What is the Purpose of Education?

Tim finalAs you enjoy reading this summer, I would like to recommend the book, Desiring the Kingdom by James K.A. Smith (2009), Baker Publishing: Grand Rapids, MI.

I would venture a guess that every philosophy of education class, at one point during the semester, asks the question, “What is the purpose of education?” The answer to this question will reveal a great deal about the core value system of the institution. Eleanor Roosevelt, in a 1930 article in Pictorial Review, was quoted as saying that “This question agitates scholars, teachers, statesmen, every group, in fact, of thoughtful men and women.” And, in my opinion, it should agitate us.

Historically, the answer to this question, the purpose of our “public” (but please note that Christian education is public education!) education has evolved, mostly based on the needs of society. Our country’s history has shown that in our government run school systems, education’s primary purpose has ranged from instructing our youth in religious doctrine, to preparing them to live in a democratic society, to preparing workers for industry.

And here is where there lies an important contrast between our Christian schools and the government-run schools. I believe that our purpose of Christian education does not fluctuate based on the needs of society in the way that government-run schools tend to do. We have been oriented for something different, an aim that does not change based on the culture or society that surrounds us. Dr. James K.A. Smith states. “What if education wasn’t first and foremost about what we know, but about what we love? That is actually the wager of this book: It is an invitation to re-vision Christian education as formative rather than just an informative project.” (pp.17-18).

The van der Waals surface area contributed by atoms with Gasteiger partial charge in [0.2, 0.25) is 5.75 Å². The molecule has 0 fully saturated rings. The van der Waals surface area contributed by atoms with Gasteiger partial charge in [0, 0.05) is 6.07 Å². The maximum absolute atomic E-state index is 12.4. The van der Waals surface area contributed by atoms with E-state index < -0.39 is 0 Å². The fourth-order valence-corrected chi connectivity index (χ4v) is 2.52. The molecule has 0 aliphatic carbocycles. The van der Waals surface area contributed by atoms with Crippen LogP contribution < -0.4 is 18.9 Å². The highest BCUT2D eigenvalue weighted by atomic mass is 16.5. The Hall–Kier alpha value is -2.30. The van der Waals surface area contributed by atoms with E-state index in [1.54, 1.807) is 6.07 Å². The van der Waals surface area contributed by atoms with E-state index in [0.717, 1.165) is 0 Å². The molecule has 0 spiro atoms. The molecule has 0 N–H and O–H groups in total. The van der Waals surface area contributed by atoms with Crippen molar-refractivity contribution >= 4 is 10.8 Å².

What if the purpose of education was not a pursuit of the information needed to prepare workers for industry or to develop good citizens. What if Christian education was a formational process, developing a love and pursuit of the good life, a Christian social imaginary as it is embedded in the practices of worship. Smith’s hope is that the “the shift of focus from ideas to practices, from beliefs to liturgy, will function as a methodological jolt that gets us into a position to see cultural practices and institutions in ways we’ve never seen them before” (pp.92-93).  He offers three liturgical analyses of cultural institutions, versions of the good life, by examining the mall, the stadium, and the modern university demonstrating that “implicit in their liturgies are visions of the kingdom–visions of human flourishing–that are antithetical to the biblical vision of shalom” (p.121).

Desiring the Kingdom is a challenging read, one that I would recommend you do with a partner or in a small group within your professional learning community. It will require you to re-examine some of the practices within your school, identifying which ones are truly aligned with the mission and vision you are called to fulfill. This book goes beyond worldview, an overused phrase which has lost some of its impact, to worship where Smith claims worldview is born. We are more than “thinking things”, a Christian education must be primarily concerned with formation. Can we become a Desiring the Kingdom school?

One comment

  1. Phillip Nash says:

    Smith’s book sis excellent in challenging some of our existing paradigms. Even in Christian schools where we can pay lip service to higher aims for education our practice often does not align with our words. Smith presents a great challenge to us to do more than just develop a theory of Christian schooling but to work at actually putting it into practice.

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